Burke’s tenure was controversial from the start: Shortly after he was hired in 2018, two former youth players called him “emotionally abusive,” and one said he had used homophobic slurs. But the Spirit defended Burke at the time, with a representative telling The Post that Burke’s former youth team had “investigated the matter and determined no action was necessary.” Asked about the allegations, Burke told a reporter: “I’ve got no interest in showing bias in any way. It’s not a metric I think about.”
McCullough remembered discovering the previous allegations against Burke “in the middle of the chaos” of her early days at the club.
“I read it, and I was immediately like: ‘How did this guy get hired? Those seem like really credible allegations,’ ” McCullough said. “But it felt like they pushed that to the side, and nothing ever came of it. I got the impression that people didn’t care.”
The youth players’ allegations mirror almost exactly those of McCullough and the other former Spirit players. All described the same pattern: Burke singling out a player for personal attacks and criticism, including offensive language.
On the field, Burke, a former professional player, helped revitalize the Spirit, which had spent several seasons before his arrival languishing near the bottom of the NWSL standings. He focused on developing a new, young core of players — drafting 22-year-old Ashley Sanchez and 19-year-old Trinity Rodman, who has had a breakout first season with the Spirit. Burke was praised for “recalibrating” the Spirit’s culture and introducing a sophisticated playing style focused on ball movement.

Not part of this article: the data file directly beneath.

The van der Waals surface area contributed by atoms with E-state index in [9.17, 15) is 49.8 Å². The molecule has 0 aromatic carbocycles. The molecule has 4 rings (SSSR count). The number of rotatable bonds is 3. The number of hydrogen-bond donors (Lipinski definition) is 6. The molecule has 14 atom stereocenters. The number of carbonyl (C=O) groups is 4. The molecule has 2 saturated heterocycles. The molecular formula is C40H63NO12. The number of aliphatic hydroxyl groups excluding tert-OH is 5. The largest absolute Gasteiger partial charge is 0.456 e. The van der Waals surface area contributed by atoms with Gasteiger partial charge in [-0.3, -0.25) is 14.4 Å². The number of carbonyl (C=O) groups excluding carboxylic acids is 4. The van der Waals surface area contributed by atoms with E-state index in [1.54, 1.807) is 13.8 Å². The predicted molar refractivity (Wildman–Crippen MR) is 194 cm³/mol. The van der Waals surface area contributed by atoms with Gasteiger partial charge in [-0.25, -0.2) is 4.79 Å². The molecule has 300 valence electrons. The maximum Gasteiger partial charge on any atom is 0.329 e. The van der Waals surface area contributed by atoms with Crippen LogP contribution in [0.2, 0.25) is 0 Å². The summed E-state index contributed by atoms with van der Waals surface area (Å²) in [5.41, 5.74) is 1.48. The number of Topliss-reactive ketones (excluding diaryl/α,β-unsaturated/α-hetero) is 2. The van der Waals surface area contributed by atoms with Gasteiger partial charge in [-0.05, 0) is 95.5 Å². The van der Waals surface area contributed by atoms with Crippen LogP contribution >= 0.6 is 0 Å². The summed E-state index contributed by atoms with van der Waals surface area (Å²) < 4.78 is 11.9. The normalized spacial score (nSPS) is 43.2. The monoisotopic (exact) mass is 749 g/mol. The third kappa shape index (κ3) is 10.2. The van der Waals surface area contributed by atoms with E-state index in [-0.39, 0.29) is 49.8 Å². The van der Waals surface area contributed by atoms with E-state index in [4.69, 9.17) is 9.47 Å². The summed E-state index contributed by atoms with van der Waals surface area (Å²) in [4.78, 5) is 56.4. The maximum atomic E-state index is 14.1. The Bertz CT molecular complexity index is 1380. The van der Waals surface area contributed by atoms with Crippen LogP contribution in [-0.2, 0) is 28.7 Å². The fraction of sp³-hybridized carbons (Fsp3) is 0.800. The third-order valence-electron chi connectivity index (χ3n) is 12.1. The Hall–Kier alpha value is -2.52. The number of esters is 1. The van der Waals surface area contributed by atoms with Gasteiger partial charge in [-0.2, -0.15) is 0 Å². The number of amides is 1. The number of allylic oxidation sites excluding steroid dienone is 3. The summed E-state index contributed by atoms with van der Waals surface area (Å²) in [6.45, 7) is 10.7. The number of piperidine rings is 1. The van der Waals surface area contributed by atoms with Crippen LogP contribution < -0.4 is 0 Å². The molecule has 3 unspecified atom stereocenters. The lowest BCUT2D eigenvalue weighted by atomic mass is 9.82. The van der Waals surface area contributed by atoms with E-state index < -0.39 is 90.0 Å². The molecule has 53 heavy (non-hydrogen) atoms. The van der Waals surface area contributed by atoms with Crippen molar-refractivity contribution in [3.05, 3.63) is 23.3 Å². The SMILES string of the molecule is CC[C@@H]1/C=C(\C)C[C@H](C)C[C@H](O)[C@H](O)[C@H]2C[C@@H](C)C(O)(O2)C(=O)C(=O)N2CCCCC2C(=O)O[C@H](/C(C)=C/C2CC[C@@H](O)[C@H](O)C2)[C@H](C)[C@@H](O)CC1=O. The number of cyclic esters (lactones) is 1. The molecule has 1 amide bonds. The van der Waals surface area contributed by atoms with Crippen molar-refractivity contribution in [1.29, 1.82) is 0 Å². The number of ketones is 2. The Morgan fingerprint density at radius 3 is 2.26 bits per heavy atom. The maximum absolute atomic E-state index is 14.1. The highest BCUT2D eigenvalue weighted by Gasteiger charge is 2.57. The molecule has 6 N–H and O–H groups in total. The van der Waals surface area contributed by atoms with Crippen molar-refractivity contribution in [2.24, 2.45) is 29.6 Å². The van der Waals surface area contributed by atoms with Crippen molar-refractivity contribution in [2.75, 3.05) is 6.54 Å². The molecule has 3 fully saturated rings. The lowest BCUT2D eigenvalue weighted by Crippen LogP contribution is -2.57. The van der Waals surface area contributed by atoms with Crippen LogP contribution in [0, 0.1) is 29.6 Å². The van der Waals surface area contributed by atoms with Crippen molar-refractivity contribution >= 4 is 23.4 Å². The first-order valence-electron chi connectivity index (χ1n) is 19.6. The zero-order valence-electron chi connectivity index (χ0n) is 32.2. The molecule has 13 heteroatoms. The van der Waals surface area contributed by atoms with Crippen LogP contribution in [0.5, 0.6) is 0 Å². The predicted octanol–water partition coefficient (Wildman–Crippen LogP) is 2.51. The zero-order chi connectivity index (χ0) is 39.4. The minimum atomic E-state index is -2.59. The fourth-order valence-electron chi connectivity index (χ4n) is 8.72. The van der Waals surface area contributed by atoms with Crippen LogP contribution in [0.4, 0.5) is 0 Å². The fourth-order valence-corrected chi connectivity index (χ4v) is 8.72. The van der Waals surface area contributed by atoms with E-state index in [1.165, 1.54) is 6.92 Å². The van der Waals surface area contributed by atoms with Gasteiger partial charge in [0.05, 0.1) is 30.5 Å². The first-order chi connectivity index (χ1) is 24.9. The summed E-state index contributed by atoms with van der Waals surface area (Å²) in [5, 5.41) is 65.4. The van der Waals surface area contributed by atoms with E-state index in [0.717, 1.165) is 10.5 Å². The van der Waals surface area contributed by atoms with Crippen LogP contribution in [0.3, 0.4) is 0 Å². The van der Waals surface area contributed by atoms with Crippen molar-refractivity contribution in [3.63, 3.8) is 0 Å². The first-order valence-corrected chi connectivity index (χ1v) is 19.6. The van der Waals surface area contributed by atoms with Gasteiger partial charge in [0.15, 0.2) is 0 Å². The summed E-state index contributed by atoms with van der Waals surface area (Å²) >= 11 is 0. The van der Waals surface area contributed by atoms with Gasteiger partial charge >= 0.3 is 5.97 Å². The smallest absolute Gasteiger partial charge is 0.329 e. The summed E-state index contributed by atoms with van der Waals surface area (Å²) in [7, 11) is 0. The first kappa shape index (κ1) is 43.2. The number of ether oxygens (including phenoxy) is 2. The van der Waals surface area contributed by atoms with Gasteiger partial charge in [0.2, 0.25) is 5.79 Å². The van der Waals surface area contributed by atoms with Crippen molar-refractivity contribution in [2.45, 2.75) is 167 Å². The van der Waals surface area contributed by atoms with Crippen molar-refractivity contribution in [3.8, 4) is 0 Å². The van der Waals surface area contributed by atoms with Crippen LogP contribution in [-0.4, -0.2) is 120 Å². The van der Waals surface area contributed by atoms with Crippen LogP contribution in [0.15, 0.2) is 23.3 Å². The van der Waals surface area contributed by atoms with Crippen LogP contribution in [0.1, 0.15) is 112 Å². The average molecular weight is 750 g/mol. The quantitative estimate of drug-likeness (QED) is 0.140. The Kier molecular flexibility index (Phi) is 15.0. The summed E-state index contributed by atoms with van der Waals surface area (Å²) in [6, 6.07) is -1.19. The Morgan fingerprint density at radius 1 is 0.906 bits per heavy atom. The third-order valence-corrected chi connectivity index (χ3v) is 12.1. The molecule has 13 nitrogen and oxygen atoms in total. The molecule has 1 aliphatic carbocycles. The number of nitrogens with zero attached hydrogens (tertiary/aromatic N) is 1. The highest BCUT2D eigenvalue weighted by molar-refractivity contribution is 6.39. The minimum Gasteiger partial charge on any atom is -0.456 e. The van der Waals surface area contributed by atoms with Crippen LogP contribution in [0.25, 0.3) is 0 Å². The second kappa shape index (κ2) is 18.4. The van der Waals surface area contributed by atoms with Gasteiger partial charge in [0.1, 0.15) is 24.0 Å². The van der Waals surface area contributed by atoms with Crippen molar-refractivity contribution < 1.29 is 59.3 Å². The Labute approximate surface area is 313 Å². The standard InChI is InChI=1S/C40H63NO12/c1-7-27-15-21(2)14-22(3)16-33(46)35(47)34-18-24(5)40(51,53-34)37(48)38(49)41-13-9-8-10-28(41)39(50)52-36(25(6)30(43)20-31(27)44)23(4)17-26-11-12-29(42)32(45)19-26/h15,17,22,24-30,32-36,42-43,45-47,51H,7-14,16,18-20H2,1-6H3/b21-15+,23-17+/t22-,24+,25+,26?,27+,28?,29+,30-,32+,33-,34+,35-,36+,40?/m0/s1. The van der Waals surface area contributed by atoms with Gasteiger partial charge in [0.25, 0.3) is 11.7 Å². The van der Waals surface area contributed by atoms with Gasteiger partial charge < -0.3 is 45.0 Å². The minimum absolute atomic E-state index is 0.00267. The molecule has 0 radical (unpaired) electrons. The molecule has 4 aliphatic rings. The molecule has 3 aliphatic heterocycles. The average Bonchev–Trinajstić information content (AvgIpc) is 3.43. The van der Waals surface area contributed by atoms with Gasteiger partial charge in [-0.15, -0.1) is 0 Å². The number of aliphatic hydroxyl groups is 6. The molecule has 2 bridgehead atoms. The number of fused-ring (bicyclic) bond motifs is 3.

But the Spirit has yet to break through with consistent results. It sits at seventh place in the tightly contested NWSL standings with a middling 5-5-3 record that puts it in jeopardy of missing the playoffs. McCullough and the two other players said Burke’s treatment had serious consequences on the field, affecting their and some of their teammates’ performances.
Burke targeted players in games, not just during training, yelling at them relentlessly from the sideline. One player came to dread in-game water breaks, meant to give players a rest from the heat, because of the chance that Burke would “scream in my face” when she approached the bench.
Throughout one game, Burke berated a rookie, McCullough and two other former Spirit players recalled, until she appeared to have a panic attack on the field, clutching her chest because she could not breathe. As she “hyperventilated,” Burke “just kept going,” the second former player said. “When he smells blood, he goes harder.”
When the rookie began to sob after the game, two players said, Burke continued to scream at her, calling her “selfish.” The player involved confirmed the incident but declined to comment on the record.
“He would bring you down and down, more and more and more and more,” the first former player said. “It wasn’t just like him yelling, ‘Don’t make that pass.’ It was personal every single time: ‘You’re never going to make the national team again.’ ‘You’re going to last 20 minutes in the next game.’ ”
Burke’s treatment also left emotional scars off the field, all three former players said. The two former players said they believed Burke’s treatment of them had given them panic disorders.
“When I left [the Spirit], it became clear: I am not okay, and I [didn’t] know if I was going to touch a ball literally ever again,” the second player said.
McCullough also described a pattern of “racially insensitive” remarks by Burke, including an incident at a small preseason dinner when Burke used the n-word in front of her while trying to describe how he had defended his sister from racist abuse.
“It wasn’t directed at me, but it was still very deeply jarring, and very uncomfortable, to hear a White person say that,” McCullough said.